Copyright: 1996 - 2024
BSEE - KB3UON
RF Cafe began life in 1996 as "RF Tools" in an AOL screen name web space totaling
2 MB. Its primary purpose was to provide me with ready access to commonly needed
formulas and reference material while performing my work as an RF system and circuit
design engineer. The World Wide Web (Internet) was largely an unknown entity at
the time and bandwidth was a scarce commodity. Dial-up modems blazed along at 14.4 kbps
while tying up your telephone line, and a nice lady's voice announced "You've Got
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Intermodulation products - RF Cafe Forums
RF Cafe Forums closed its virtual doors in 2012 mainly due to other social media
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August of 2003 and was quite well-attended for many years. By 2010, Facebook and
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Forums activity dropped off precipitously. If the folks at
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but until then it is probably not worth the effort. Regardless, there are still
lots of great posts in the archive that ware worth looking at.
Below are the old forum threads, including responses to the original posts.
|-- Amateur Radio
Gripes & Humor
-- CAE, CAD, &
Test & Measurement
Post subject: Intermodulation products Posted: Sat Nov 29, 2008
Joined: Tue Aug 26, 2008 5:18 am
As an RF amplifier designer I
have seen 5th order lower than 3rd order products.
My question is
if we see 5th order higher than 3rd order products then what is the
cause? Is it normal to see that?
Post subject: Posted: Tue Dec 02, 2008 10:28 am
Joined: Mon Jun 27, 2005 2:02 pm
This is all depends on the technology of the power transistor
and the non-linear characteritic derived from it. This is very unusual
behavior. At which back-off do you see this behavior?
have not encountered in that, but I have seen in data sheets that IMD5
do not always increase with input power but can also decrease and then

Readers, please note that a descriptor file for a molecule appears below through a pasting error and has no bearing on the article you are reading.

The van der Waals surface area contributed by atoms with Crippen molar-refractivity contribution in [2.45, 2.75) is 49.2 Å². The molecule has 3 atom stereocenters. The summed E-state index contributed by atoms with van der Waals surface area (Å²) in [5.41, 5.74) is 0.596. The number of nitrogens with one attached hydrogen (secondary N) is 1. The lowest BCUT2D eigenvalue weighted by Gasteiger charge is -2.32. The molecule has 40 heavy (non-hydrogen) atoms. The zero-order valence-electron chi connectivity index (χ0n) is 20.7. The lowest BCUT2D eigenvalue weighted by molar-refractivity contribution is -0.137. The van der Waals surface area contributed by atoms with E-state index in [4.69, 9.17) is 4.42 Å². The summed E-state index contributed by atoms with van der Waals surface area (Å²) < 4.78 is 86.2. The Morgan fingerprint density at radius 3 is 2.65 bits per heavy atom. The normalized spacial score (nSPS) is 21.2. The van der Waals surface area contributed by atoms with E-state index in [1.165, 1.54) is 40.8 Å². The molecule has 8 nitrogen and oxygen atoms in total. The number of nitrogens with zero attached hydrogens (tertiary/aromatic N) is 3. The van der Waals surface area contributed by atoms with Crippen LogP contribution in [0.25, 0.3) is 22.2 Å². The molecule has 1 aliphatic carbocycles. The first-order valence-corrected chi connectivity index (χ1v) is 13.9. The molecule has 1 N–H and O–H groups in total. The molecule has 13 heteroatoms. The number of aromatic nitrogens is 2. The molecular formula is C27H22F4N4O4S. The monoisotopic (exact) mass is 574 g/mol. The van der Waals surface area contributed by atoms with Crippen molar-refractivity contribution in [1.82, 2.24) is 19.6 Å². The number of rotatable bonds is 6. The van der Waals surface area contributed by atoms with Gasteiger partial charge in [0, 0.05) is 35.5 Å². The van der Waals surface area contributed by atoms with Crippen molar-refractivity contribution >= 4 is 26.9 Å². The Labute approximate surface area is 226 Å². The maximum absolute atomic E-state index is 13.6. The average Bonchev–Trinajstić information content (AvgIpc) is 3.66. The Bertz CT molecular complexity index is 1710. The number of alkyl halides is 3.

Post subject: Posted:
Wed Dec 03, 2008 3:43 am
Joined: Fri Feb
17, 2006 12:07 pm
Location: London UK
ago I was trying to relate the input>output transfer function to
the harmonic levels for a TWT. I did some routine in MATHCAD that worked,
using the Fourier Transform function they have. It seemed to work fine,
although I never got to measure the ultimate levels during testing.
I think if you can obtain a very accurate transfer curve, it would be
possible to model it with a Fourier Transformer.
is a complication I foresee:
The load match to harmonics can be
so complex that it could grossly distort the measurements in a real
circuit. The Fourier Transform would assume a perfect 50 ohm match,
but in reality, the circuit you have could fortuitously show a much
better S11 at the 5th harmonic than at the 3rd.
Post subject: Posted: Wed Dec 03, 2008 8:39 am
Joined: Tue Aug 26, 2008 5:18 am
Device is FP1189 and I am checking IP3 with two tones at 10dBm below
Post subject: Posted:
Mon Dec 15, 2008 10:01 am
Joined: Thu Oct
19, 2006 6:02 pm
It is important to make the distinction
between apparent IM3, IM5 and real IM3, IM5. In a 2 tone test the spurs
at plus and minus the difference frequency are considered to be IM3
and the spurs at plus and minus twice the difference frequency are considered
to be IM5.
What we think of as IM3 is a sum of IM3 and IM5.
It usually doesn't matter because IM5 is usually smaller than IM3. An
Usual IM3, Usual IM5, ( A + A + B) or 2A - B
IM5, (A + A + A - B - B) or 3A - 2B
IM5 that mimics IM3, (A + A
+ A - A + B - B - B) or 2A - B
I know this looks like slight
of hand but it is real. Try a 2 tone simulation with a pure first order
and a pure fifth order characteristic. You will get 2A - B. This condition
won't happen in the real world but it tells what is hiding beneath that
A common example is some medium signal Class-A
amplifiers (where IP3 is >> PIdb + 9.5db) as they approach P1db
have IM3 growing faster than 3db/db. This is usually due to the IM5
at that same spur frequency getting a bigger vote. Depending on the
phasing, IM5 could subtract from IM3. This is unlikely in a broad band
Class-A but is more probable in a narrow band and/or Class-B or Class-AB.
Post subject: Re: Intermodulation productsPosted:
Thu Apr 09, 2009 10:40 am
Joined: Wed Apr
08, 2009 7:53 am
Any way it is an uncommon behavior
for a mid power Class A.. I´ve seen this effect on high power LDMOS
Class AB amplifiers with high bias points, but not on med power Calss
I´ll start by doubting on the test bench.. If the SA is not set
correctly, your measurement could be affected by the SA own intermodulation,
and perhaps the DUT IM3 is being canceled by the SA IM3.. like a predistortion
effect, and that is why you see the IM3 lower than it should on the
screen... Check the SA setup.. Or change the cable length from the DUT
to the SA to see if you have a different response.
Or perhaps you
have big harmonics on the signal generators.. try to filter them..
Or perhaps you have low isolation on the tones combination at the
input.. and so you are being affected by the reverse IP3 of the generators
(an other predistortion effect).
With this answer i´m not trying
to underestimate no one, this is just something that happend to me in